The emergence scenario assumes that people prefer higher-level identities because of the comprehensive understanding they provide for one’s action. When people have a high-level identity for their action, they are resistant to alternative high-level identities made available by the action context or through social sources (e.g., new information, persuasion, social feedback). New high-level identities are readily embraced, however, if people are first induced to adopt lower-level identities for their action—in effect, the new high-level identity reinstates the comprehensive understanding that was surrendered by movement to the lower-level identities. Because act identities provide the template for action, the emergence scenario is the basis for changing behavior that might otherwise appear resistant to change.
Research has established a wide range of application for both scenarios. The optimality scenario is the basis for skill acquisition, intrinsic motivation, the feeling of “flow,” and habit formation, while nonoptimality lends itself to self-consciousness, performance anxiety, and poor action performance. The emergence scenario is an important mechanism of social influence that has been established for a wide variety of phenomena, including breaking maladaptive habits, overcoming addiction, self-concept change, and influencing judgments of responsibility for immoral and criminal activity. Considered together, the optimality and emergence scenarios reframe the person x situation controversy, the basis of individual differences in personality, the mechanisms responsible for stability and certainty of self-concept, and the mental dynamics associated with mindfulness.
Dynamical Social Psychology
This perspective, developed in collaboration with Andrzej Nowak in the mid-1990s, was inspired by developments in the physical sciences emphasizing self-organization and emergence, internally generated (“intrinsic”) dynamics, nonlinear change, and the potential for multiple equilibrium tendencies in the behavior of nonlinear dynamical systems. Vallacher and Nowak felt that these basic principles might have application to social psychological processes of all kinds, providing an integrative platform for the diverse topical landscape of a field sorely in need of integration. This vision has been embraced by many others in recent years and is emerging as a major paradigm for the field, with a host of theories and research agendas focusing on the complexity and temporal evolution of processes at the intrapersonal, interpersonal, and collective levels of psychological reality.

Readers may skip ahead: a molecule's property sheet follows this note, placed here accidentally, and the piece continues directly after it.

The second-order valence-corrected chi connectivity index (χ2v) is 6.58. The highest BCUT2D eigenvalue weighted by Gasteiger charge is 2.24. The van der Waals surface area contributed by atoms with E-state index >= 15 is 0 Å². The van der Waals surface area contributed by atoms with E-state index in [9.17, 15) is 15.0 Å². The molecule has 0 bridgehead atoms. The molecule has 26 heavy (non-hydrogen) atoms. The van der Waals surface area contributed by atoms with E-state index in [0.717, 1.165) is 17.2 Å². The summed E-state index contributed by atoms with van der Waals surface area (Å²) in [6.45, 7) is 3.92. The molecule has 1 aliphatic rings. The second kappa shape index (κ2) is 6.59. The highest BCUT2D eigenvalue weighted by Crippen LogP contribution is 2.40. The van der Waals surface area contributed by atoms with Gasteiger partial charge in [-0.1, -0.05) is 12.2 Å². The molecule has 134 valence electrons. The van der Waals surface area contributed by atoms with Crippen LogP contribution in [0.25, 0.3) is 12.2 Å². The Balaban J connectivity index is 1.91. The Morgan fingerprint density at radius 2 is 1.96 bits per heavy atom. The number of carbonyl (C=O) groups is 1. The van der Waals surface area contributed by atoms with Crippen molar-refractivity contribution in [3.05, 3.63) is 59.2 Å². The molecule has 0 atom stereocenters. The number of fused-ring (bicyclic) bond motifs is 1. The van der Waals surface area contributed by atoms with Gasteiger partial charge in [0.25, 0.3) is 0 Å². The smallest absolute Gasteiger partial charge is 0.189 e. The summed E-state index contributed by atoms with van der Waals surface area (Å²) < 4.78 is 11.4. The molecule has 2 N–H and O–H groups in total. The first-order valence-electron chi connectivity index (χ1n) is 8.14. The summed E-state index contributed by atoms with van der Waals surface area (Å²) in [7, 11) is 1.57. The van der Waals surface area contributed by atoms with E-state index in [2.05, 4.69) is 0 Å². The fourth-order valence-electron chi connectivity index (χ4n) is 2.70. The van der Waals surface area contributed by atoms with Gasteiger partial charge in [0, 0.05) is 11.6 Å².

Vallacher did not realize it at the time, of course, but the principles of action identification developed with Wegner have a natural resonance with the principles of dynamical social psychology. A key feature of nonlinear dynamical systems is the potential for repeated assembly and disassembly of higher-order states and properties that provide integration for the elements comprising the system. In analogy to the emergence scenario of action identification theory, the system’s elements (lower-level identities) become progressively integrated to promote the emergence of a global state or property (higher-level identity) that then constrains the behavior of the system. In analogy to the optimality scenario, if the emergent higher-order state is sufficiently perturbed, the system loses its coherence, and its behavior reflects the independent functioning of the lower-level elements. From this disassembled state, however, the system is primed for emergence to a new higher-order state that may provide a different organization of the elements.